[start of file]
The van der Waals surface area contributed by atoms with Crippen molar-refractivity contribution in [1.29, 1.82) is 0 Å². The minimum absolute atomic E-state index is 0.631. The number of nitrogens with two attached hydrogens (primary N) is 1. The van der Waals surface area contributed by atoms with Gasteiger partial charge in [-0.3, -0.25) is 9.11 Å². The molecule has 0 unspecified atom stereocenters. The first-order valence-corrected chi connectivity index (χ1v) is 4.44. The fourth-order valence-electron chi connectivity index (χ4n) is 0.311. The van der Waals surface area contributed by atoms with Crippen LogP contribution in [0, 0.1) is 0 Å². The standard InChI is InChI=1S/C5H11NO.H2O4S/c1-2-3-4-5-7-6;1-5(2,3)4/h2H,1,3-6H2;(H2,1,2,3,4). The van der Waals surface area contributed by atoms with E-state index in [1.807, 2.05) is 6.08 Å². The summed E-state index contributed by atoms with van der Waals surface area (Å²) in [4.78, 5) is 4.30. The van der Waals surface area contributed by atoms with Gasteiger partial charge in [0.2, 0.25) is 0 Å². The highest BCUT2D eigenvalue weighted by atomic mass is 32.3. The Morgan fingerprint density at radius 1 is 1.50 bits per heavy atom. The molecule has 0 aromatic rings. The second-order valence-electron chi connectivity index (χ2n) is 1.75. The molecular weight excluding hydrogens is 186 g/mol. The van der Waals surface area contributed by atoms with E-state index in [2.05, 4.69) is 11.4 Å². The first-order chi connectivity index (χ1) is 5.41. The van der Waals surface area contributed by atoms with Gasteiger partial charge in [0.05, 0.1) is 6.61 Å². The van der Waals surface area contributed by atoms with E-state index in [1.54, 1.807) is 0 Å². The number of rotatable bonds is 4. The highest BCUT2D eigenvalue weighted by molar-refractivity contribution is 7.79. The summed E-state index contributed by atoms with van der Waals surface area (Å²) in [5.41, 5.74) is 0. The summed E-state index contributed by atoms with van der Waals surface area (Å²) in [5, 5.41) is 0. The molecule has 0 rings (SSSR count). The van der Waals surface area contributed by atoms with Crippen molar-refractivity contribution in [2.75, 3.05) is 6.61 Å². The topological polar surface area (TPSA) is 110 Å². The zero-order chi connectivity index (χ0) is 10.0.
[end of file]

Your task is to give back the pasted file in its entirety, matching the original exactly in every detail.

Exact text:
The van der Waals surface area contributed by atoms with Crippen molar-refractivity contribution in [1.29, 1.82) is 0 Å². The minimum absolute atomic E-state index is 0.631. The number of nitrogens with two attached hydrogens (primary N) is 1. The van der Waals surface area contributed by atoms with Gasteiger partial charge in [-0.3, -0.25) is 9.11 Å². The molecule has 0 unspecified atom stereocenters. The first-order valence-corrected chi connectivity index (χ1v) is 4.44. The fourth-order valence-electron chi connectivity index (χ4n) is 0.311. The van der Waals surface area contributed by atoms with Crippen LogP contribution in [0, 0.1) is 0 Å². The standard InChI is InChI=1S/C5H11NO.H2O4S/c1-2-3-4-5-7-6;1-5(2,3)4/h2H,1,3-6H2;(H2,1,2,3,4). The van der Waals surface area contributed by atoms with E-state index in [1.807, 2.05) is 6.08 Å². The summed E-state index contributed by atoms with van der Waals surface area (Å²) in [4.78, 5) is 4.30. The van der Waals surface area contributed by atoms with Gasteiger partial charge in [0.2, 0.25) is 0 Å². The highest BCUT2D eigenvalue weighted by atomic mass is 32.3. The Morgan fingerprint density at radius 1 is 1.50 bits per heavy atom. The molecule has 0 aromatic rings. The second-order valence-electron chi connectivity index (χ2n) is 1.75. The molecular weight excluding hydrogens is 186 g/mol. The van der Waals surface area contributed by atoms with E-state index in [2.05, 4.69) is 11.4 Å². The first-order chi connectivity index (χ1) is 5.41. The van der Waals surface area contributed by atoms with Gasteiger partial charge in [0.05, 0.1) is 6.61 Å². The van der Waals surface area contributed by atoms with E-state index in [1.54, 1.807) is 0 Å². The number of rotatable bonds is 4. The highest BCUT2D eigenvalue weighted by molar-refractivity contribution is 7.79. The summed E-state index contributed by atoms with van der Waals surface area (Å²) in [5.41, 5.74) is 0. The summed E-state index contributed by atoms with van der Waals surface area (Å²) in [5, 5.41) is 0. The molecule has 0 rings (SSSR count). The van der Waals surface area contributed by atoms with Crippen molar-refractivity contribution in [2.75, 3.05) is 6.61 Å². The topological polar surface area (TPSA) is 110 Å². The zero-order chi connectivity index (χ0) is 10.0.